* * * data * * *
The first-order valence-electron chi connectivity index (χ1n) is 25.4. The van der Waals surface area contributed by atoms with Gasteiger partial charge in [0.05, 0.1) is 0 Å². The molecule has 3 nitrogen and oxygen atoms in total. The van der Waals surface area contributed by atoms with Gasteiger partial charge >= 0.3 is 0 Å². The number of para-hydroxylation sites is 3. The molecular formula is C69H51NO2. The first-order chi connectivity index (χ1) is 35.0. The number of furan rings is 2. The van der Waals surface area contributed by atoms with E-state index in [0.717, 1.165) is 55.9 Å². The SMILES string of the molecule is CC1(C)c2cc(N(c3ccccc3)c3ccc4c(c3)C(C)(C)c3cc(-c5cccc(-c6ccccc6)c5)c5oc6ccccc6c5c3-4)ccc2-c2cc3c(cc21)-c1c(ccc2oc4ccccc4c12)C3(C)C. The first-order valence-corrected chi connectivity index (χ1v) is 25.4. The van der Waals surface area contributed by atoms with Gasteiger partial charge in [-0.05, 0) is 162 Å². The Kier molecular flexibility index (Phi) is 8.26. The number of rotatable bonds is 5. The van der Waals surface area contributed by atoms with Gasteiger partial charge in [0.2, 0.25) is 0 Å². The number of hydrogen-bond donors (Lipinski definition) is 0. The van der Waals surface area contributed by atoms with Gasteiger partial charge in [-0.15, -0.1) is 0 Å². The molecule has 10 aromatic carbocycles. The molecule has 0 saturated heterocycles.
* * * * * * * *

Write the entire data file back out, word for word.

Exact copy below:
The first-order valence-electron chi connectivity index (χ1n) is 25.4. The van der Waals surface area contributed by atoms with Gasteiger partial charge in [0.05, 0.1) is 0 Å². The molecule has 3 nitrogen and oxygen atoms in total. The van der Waals surface area contributed by atoms with Gasteiger partial charge >= 0.3 is 0 Å². The number of para-hydroxylation sites is 3. The molecular formula is C69H51NO2. The first-order chi connectivity index (χ1) is 35.0. The number of furan rings is 2. The van der Waals surface area contributed by atoms with E-state index in [0.717, 1.165) is 55.9 Å². The SMILES string of the molecule is CC1(C)c2cc(N(c3ccccc3)c3ccc4c(c3)C(C)(C)c3cc(-c5cccc(-c6ccccc6)c5)c5oc6ccccc6c5c3-4)ccc2-c2cc3c(cc21)-c1c(ccc2oc4ccccc4c12)C3(C)C. The first-order valence-corrected chi connectivity index (χ1v) is 25.4. The van der Waals surface area contributed by atoms with Gasteiger partial charge in [-0.05, 0) is 162 Å². The Kier molecular flexibility index (Phi) is 8.26. The number of rotatable bonds is 5. The van der Waals surface area contributed by atoms with Gasteiger partial charge in [0.2, 0.25) is 0 Å². The number of hydrogen-bond donors (Lipinski definition) is 0. The van der Waals surface area contributed by atoms with Gasteiger partial charge in [-0.15, -0.1) is 0 Å². The molecule has 10 aromatic carbocycles. The molecule has 0 saturated heterocycles.